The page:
Greeks benefiting from Brexit rhetoric
Hitler common denominator as Europe wallows in its past
by David Marsh in London
Mon 16 May 2016
Greece seems likely to be a big beneficiary of heated European rhetoric over the British referendum and the ousting of the Austrian chancellor in a dispute over the rise of far-right politicians. Attrition in the UK and Austria has greatly contributed to softening German policy on Greek debt over the past week.
In three of Europe’s prime theatres of psychological war – London, Vienna and Athens – the spectre of Adolf Hitler is playing a role in helping shape events. Far from escaping its past, Europe is wallowing in it.
Boris Johnson, the mercurial former mayor of London and campaigner for British departure, enlisted the services of Germany’s 1933-45 Nazi government leader in a weekend interview on how Europe had to resist centralising tendencies. Just to show geographical even-handedness, he mentioned Napoleon too.
The Hitler comparisons provoked a predictable storm from Remain leaders. But it was in a sense a historical, if slightly hysterical, riposte to Prime Minister David Cameron’s enumeration, a few days earlier, of the battles of Trafalgar, Blenheim, Waterloo and two world wars to back his view that Britain had to stay in Europe.
In Austria, the hapless Werner Faymann quit after seven years as chancellor, the biggest political casualty yet of Europe’s refugee crisis that has led to a surge of support for the country’s far-right Freedom party, the leaders of which are routinely compared to Hitler.
A perennial element in the Greek fight to win concessions from creditors, led by Germany, is the memory of the country’s wartime rule by the Nazis. Occupation images are never far from the surface in Athens street demonstrations against allegedly German-inspired austerity.
Signs that Germany and other creditors are moving towards long-awaited Greek debt relief surfaced at last Monday’s euro finance ministers’ meetings. Amid renewed worries that Britain may leave the European Union after the 23 June poll, along with Faymann’s political demise, Germany wants to avoid further European turmoil during an acutely sensitive phase for European politics.
Berlin fears a British departure would open it to an unholy combination of protectionism and demands for German largesse from other European countries, particularly France and Italy. So the Germans are moving to meet the International Monetary Fund’s request for a further stretching out of Greece’s debts to the European Stability Fund, along with a cut in already low interest rates.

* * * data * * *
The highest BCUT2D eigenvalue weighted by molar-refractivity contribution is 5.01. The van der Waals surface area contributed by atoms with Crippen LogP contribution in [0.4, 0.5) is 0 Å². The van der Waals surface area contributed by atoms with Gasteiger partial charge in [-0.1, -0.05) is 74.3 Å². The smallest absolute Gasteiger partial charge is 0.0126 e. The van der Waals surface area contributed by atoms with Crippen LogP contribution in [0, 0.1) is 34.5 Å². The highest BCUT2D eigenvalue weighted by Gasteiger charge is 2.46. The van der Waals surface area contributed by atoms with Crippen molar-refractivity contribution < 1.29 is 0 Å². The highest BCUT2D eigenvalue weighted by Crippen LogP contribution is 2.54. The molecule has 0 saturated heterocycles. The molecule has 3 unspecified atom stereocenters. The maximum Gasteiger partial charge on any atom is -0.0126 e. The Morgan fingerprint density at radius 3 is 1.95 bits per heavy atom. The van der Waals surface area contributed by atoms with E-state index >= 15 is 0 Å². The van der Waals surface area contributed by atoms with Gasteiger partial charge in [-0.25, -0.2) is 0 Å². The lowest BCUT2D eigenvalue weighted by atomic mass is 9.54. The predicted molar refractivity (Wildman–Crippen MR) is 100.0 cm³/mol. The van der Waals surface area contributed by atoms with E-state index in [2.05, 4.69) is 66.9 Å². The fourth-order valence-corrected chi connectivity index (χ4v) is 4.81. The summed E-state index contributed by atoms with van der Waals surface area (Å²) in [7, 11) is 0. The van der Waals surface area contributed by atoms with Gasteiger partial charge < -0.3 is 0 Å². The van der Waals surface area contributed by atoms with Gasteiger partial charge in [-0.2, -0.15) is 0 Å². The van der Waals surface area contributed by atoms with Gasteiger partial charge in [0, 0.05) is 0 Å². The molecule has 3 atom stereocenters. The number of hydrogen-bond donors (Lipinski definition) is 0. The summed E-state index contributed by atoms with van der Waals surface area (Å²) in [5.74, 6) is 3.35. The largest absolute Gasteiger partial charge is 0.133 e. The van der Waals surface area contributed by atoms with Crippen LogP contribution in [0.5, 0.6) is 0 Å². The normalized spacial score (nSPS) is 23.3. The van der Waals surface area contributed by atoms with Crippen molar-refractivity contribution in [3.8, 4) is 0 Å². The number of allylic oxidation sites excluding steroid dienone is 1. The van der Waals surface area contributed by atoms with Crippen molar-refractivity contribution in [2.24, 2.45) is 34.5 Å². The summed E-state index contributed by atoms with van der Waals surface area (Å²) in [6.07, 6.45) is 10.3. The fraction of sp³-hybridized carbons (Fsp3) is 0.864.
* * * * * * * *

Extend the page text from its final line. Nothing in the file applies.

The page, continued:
Debt relief and an easing of draconian European demands for a Greek primary budget surplus (before debt service) of 3.5% of GDP are a key condition for the IMF’s participation in the latest €86bn Greek bail-out.
A deal to extend outstanding maturities by another five years and to limit interest rates to 2% up to 2050 seems likely when European finance ministers assemble again on 24 May. This would secure Greek repayments of around €3.7bn to the European Central Bank, the IMF and other creditors in July – and ensure that annual Greek debt service does not exceed 15% of GDP up to 2030, a key IMF condition. French President François Hollande has played a key background role in preparing the prospective agreement.
Wolfgang Schäuble, the German finance minister, appears to have concluded, sensibly, that compliance with Greek, French and IMF conditions is a lesser evil compared with further bad publicity about German intransigence.
Yet pushing the compromise through a fractious German parliament will spark further outbursts from the anti-euro, anti-immigration Alternative for Germany (AfD) party. History as well as economics will remain in the headlines – with Hitler a shadowy yet potent common denominator.
David Marsh is Managing Director of OMFIF. This is No.58 in the series – the 100th article will appear on 23 June.
OMFIF’s series on the UK EU referendum presents a wide variety of perspectives from Britain and around the world ahead of the 23 June poll. We are assuring a balance between many different points of view, in line with OMFIF’s overall neutral stance on the issue.
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